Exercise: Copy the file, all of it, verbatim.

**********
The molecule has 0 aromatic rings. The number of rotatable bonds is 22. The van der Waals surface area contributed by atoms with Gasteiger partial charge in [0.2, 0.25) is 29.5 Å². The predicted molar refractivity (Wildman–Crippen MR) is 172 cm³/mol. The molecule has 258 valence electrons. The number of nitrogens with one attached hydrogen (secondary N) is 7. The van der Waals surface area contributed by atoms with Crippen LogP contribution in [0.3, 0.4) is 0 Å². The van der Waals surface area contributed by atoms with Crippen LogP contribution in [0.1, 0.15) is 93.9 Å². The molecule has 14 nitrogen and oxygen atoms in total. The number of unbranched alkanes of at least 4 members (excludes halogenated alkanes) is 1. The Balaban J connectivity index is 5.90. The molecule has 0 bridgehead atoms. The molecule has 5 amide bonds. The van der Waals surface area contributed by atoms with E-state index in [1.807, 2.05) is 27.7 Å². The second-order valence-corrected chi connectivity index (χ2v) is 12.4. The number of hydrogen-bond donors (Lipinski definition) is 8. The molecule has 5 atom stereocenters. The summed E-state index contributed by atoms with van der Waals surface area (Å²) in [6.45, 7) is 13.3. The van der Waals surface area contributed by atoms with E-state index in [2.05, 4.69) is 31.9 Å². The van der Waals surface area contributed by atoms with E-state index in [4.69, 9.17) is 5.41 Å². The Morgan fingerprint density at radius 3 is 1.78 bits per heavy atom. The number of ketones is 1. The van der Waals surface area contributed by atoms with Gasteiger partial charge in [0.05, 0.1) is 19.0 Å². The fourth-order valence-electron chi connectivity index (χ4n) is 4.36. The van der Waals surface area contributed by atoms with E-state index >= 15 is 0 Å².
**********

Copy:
The molecule has 0 aromatic rings. The number of rotatable bonds is 22. The van der Waals surface area contributed by atoms with Gasteiger partial charge in [0.2, 0.25) is 29.5 Å². The predicted molar refractivity (Wildman–Crippen MR) is 172 cm³/mol. The molecule has 258 valence electrons. The number of nitrogens with one attached hydrogen (secondary N) is 7. The van der Waals surface area contributed by atoms with Crippen LogP contribution in [0.3, 0.4) is 0 Å². The van der Waals surface area contributed by atoms with Crippen LogP contribution in [0.1, 0.15) is 93.9 Å². The molecule has 14 nitrogen and oxygen atoms in total. The number of unbranched alkanes of at least 4 members (excludes halogenated alkanes) is 1. The Balaban J connectivity index is 5.90. The molecule has 0 bridgehead atoms. The molecule has 5 amide bonds. The van der Waals surface area contributed by atoms with E-state index in [1.807, 2.05) is 27.7 Å². The second-order valence-corrected chi connectivity index (χ2v) is 12.4. The number of hydrogen-bond donors (Lipinski definition) is 8. The molecule has 5 atom stereocenters. The summed E-state index contributed by atoms with van der Waals surface area (Å²) in [6.45, 7) is 13.3. The van der Waals surface area contributed by atoms with E-state index in [2.05, 4.69) is 31.9 Å². The van der Waals surface area contributed by atoms with E-state index in [4.69, 9.17) is 5.41 Å². The Morgan fingerprint density at radius 3 is 1.78 bits per heavy atom. The number of ketones is 1. The van der Waals surface area contributed by atoms with Gasteiger partial charge in [0.05, 0.1) is 19.0 Å². The fourth-order valence-electron chi connectivity index (χ4n) is 4.36. The van der Waals surface area contributed by atoms with E-state index >= 15 is 0 Å².